Israel served for a spouse, And for a wife he tended sheep. (Hosea 121:12)
So often, when we think of and speak about Christ as our shepherd, we use the figure of David to as the type or prophetic promise. This is, of course, entirely correct. There is much in life of the shepherd who defeated the giant and delivered his people, and who became king to illustrate the richness that is in Christ. But as I read the Word the other day I was reminded of another type, one which presents a beautiful motif of our Saviour which is seldom highighted in sermons and teachings. It is contained within the story of Jacob – or Israel as he became known – and his search for a wife.
Certain parallels leap out at us as we read Genesis and look at Jacob’s story. He marries Leah first, the elder, and then Rachel. This obviously speaks of the nation of Israel and then the church. But today’s voice points to a very important truth: Jacob toiled for both his wives. He worked for Laban a total of twenty years, during which time his father-in-law attempted continually to cheat him of his just rewards.
Which raises an interesting consideration. In exploring this a a type of Christ the shepherd, Laban becomes the ‘father of lies.’ He symbolises the work of the devil who comes to steal, kill and destroy.’ Jacob, in essence, ‘rescues’ both Leah and Rachel – Israel and the church – from the authority and power of the evil one. Lest there be any confusion on this issue, remember that Rachel stole her father’s idols when they fled from him – idols of the gods of her father which she intended to take with her into her new life with her husband in his land. How like all of us, to hold on to things we perceive are important even in our new life in Christ.
Very few of us will be able to fully understand the hardship – the toil – of those twenty years. The life of a shepherd required full time commitment. It involved danger from the attack of wild beasts looking for an easy meal and living what amounted to a fairly isolated existence with the sheep. There was little social contact. And, just to add insult to injury, sheep are not the most inspiring of companions. They are either unimaginatively docile or inexplicably reckless, and can panic over nothing at all. I had to chuckle as I searched for an image for this post, because a common tag used was ‘idiots.’ I guess that about says it all.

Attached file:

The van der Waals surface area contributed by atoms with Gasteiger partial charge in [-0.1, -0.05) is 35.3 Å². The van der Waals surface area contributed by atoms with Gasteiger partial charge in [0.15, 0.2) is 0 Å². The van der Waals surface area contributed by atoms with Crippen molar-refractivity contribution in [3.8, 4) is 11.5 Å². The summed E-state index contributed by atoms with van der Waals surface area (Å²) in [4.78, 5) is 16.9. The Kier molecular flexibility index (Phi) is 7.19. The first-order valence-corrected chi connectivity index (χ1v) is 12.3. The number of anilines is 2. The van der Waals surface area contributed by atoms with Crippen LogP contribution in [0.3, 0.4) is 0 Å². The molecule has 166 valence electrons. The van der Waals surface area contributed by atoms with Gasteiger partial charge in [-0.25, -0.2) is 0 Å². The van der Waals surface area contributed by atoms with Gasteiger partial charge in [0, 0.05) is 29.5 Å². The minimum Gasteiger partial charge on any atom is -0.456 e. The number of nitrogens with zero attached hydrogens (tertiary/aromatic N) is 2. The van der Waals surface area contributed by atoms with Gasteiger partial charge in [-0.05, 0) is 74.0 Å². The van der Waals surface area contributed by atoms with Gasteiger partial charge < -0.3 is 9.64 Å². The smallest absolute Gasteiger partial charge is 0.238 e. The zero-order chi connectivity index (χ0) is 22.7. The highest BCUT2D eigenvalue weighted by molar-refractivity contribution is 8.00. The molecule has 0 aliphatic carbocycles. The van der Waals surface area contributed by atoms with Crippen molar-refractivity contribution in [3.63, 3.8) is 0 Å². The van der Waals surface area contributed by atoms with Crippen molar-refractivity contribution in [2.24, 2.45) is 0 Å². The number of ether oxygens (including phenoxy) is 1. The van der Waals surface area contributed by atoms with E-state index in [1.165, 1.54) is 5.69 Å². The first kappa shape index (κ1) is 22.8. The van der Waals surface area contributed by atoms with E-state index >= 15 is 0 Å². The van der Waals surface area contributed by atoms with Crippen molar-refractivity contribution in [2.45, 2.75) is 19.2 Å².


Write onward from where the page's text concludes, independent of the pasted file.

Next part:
The Bible describes humanity as sheep very deliberately. For one thing, our foolishness defines the level of care we require. Left to our own devices, we are bound to wander off and get involved in something just plain stupid or downright dangerous. But the core of today’s voice is the bride. While the focus of the work was the care and protection of the sheep, a driving purpose behind it was obtaining the bride. This is one of the central messages within the story of Jacob – the Saviour who laboured in a ‘foreign land’ to obtain His bride.
Remember that Jacab had left behind the wealth and prosperity of home. Admittedly, he had precipitated his own exile through cheating his brother out of his birthright, but he nevertheless clearly epitimises Christ coming to live among us, and to toil among us to purchase His bride. He toiled for the right to the elder, Leah being Israel, and He toiled for the right to the younger, Rachel being the church. But He also toiled for the possession of the sheep. Genesis 31 differentiates between the fourteen years collectively that he worked for his wives, and an additional six years working for the sheep. Our God has a particular focus on all the small details, leaving nothing to chance.